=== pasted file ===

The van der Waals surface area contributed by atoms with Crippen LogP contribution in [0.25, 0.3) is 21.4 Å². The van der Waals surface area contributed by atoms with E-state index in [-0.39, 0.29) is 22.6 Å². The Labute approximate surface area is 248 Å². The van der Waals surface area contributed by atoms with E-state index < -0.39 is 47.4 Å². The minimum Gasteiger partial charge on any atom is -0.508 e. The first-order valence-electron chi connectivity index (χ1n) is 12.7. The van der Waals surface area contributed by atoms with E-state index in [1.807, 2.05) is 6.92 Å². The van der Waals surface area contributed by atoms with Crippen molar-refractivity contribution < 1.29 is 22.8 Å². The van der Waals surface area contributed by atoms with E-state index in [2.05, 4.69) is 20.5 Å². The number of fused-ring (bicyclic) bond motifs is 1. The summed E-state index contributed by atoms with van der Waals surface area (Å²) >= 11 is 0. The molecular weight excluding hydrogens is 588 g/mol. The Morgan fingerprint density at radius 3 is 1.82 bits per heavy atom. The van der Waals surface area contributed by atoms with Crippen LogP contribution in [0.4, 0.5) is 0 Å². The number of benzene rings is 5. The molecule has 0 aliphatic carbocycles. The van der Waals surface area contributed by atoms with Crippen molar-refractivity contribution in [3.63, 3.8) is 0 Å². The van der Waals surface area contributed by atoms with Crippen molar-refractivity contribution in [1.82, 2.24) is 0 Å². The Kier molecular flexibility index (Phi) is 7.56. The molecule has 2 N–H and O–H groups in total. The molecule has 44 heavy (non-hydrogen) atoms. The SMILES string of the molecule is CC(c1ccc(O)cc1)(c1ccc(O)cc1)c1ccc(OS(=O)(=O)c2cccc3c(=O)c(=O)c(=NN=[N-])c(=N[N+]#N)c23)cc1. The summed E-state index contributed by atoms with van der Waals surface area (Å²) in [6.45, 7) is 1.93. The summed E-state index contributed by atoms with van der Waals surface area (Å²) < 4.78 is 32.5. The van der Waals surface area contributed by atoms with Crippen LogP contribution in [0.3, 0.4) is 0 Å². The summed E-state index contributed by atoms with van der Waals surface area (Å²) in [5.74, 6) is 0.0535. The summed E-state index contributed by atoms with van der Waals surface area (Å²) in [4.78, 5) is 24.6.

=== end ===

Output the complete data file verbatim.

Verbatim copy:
The van der Waals surface area contributed by atoms with Crippen LogP contribution in [0.25, 0.3) is 21.4 Å². The van der Waals surface area contributed by atoms with E-state index in [-0.39, 0.29) is 22.6 Å². The Labute approximate surface area is 248 Å². The van der Waals surface area contributed by atoms with E-state index < -0.39 is 47.4 Å². The minimum Gasteiger partial charge on any atom is -0.508 e. The first-order valence-electron chi connectivity index (χ1n) is 12.7. The van der Waals surface area contributed by atoms with E-state index in [1.807, 2.05) is 6.92 Å². The van der Waals surface area contributed by atoms with Crippen molar-refractivity contribution < 1.29 is 22.8 Å². The van der Waals surface area contributed by atoms with E-state index in [2.05, 4.69) is 20.5 Å². The number of fused-ring (bicyclic) bond motifs is 1. The summed E-state index contributed by atoms with van der Waals surface area (Å²) >= 11 is 0. The molecular weight excluding hydrogens is 588 g/mol. The Morgan fingerprint density at radius 3 is 1.82 bits per heavy atom. The van der Waals surface area contributed by atoms with Crippen LogP contribution in [0.4, 0.5) is 0 Å². The number of benzene rings is 5. The molecule has 0 aliphatic carbocycles. The van der Waals surface area contributed by atoms with Crippen molar-refractivity contribution in [3.63, 3.8) is 0 Å². The van der Waals surface area contributed by atoms with Crippen molar-refractivity contribution in [1.82, 2.24) is 0 Å². The Kier molecular flexibility index (Phi) is 7.56. The molecule has 2 N–H and O–H groups in total. The molecule has 44 heavy (non-hydrogen) atoms. The SMILES string of the molecule is CC(c1ccc(O)cc1)(c1ccc(O)cc1)c1ccc(OS(=O)(=O)c2cccc3c(=O)c(=O)c(=NN=[N-])c(=N[N+]#N)c23)cc1. The summed E-state index contributed by atoms with van der Waals surface area (Å²) in [6.45, 7) is 1.93. The summed E-state index contributed by atoms with van der Waals surface area (Å²) < 4.78 is 32.5. The van der Waals surface area contributed by atoms with Crippen LogP contribution in [0.3, 0.4) is 0 Å². The summed E-state index contributed by atoms with van der Waals surface area (Å²) in [5.74, 6) is 0.0535. The summed E-state index contributed by atoms with van der Waals surface area (Å²) in [4.78, 5) is 24.6.